The nextSource Blog continues to follow the saga of app-based gig work and how regulatory bodies like the Department of Labor and the IRS address the question of “who is an employee and who is an independent contractor”. The highest profile of the many cases winding through state level courts, statehouses and the US Congress has to be those dealing with rideshare apps like Uber and Lyft. Here’s the latest news about misclassification challenges facing Lyft.
In a post from January of this year, we wrote, “For decades, vague or competing criteria for worker classification has combined with shifts in political influences to make it difficult for companies to be assured of compliance with Federal and State worker classification laws. The rise in the number of “gig economy” workers (15% year over year growth in Q3 2021 alone) has led to a surge in litigation alleging misclassification as well as workforce activism. At issue – protection offered to employees by wage, discrimination and anti-retaliation laws, access to benefits, and the right to unionize.”
The challenge continues to be the fragmented way in which the regulations are written and applied across different states. For example, it was late 2020 when California passed Proposition 22, promoted heavily by Uber, Lyft, Doordash and other app-based companies in the Golden State. The most expensive ballot measure in California history at more than $200 million spent to promote it, Prop 22 ultimately made it law to classify gig workers in these companies as ICs and ensured the workers, not the app companies were responsible for their own workers’ comp, family/sick leave, unemployment insurance while also explicitly disallowing workers to form a union. (More on this landmark case in our post here).
Often, states like California and New York generally tend to lead when it comes to this type of legislative or judicial action. However, this issue is so thorny, it does not seem that this will be the case this time. The issue of IC classification for Lyft drivers in New Jersey is still very much an open question. It was recently reported that the New Jersey Dept. of Labor has sent a misclassification suit against Lyft to an administrative law judge in that state to confirm that the DOL’s ruling against Lyft was indeed valid. The NJDOL says a four-year audit shows that Lyft owes $16 million in employer contributions for unemployment, temporary disability, family leave insurance and other benefits which they failed to pay by wrongly claiming Lyft drivers were ICs and not employees.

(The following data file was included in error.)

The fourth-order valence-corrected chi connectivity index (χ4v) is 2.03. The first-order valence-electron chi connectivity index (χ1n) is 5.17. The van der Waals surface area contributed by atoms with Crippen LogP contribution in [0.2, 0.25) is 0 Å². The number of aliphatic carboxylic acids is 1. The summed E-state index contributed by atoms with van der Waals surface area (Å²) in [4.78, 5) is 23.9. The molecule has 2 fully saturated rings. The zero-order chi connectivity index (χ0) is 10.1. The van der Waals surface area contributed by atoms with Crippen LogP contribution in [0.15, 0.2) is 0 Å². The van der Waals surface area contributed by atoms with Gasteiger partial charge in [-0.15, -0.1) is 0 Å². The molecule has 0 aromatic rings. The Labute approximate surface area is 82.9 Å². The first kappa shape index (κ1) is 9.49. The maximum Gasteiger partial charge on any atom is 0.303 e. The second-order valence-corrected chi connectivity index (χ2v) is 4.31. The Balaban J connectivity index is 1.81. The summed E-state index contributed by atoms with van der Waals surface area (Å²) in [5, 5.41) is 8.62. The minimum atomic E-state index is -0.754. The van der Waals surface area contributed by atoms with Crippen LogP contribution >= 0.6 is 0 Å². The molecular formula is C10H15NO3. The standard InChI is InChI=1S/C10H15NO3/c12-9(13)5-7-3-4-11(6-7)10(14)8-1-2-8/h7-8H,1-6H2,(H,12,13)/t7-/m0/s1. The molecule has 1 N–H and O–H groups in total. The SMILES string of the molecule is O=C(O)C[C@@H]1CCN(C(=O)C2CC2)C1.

Sharon Thomas with Staffing Industry Analysts writes, “Generally, under New Jersey law, workers are presumed to be employees, and not independent contractors, unless the employer can meet all three parts of the [IRS’s] ABC test. In order to satisfy the test, a company must be able to show it doesn’t control the work, and that the service being provided is outside the usual course of business or outside the usual places of business, and the worker is engaged in an independent trade, occupation, profession, or business that could operate separately and apart from the company.
It is presumed that the ruling on this case may spur companies like Lyft, Uber and others to seek the same legislative action to protect their business models as they successfully achieved in the California ballot initiative. However, it would likely be as costly in NJ as it was in CA to pass.
So, for now, companies must keep abreast of the patchwork of laws and regulations on a state-by-state basis to ensure their compliance accordingly. Watch this space for ongoing updates about this difficult and evolving controversy.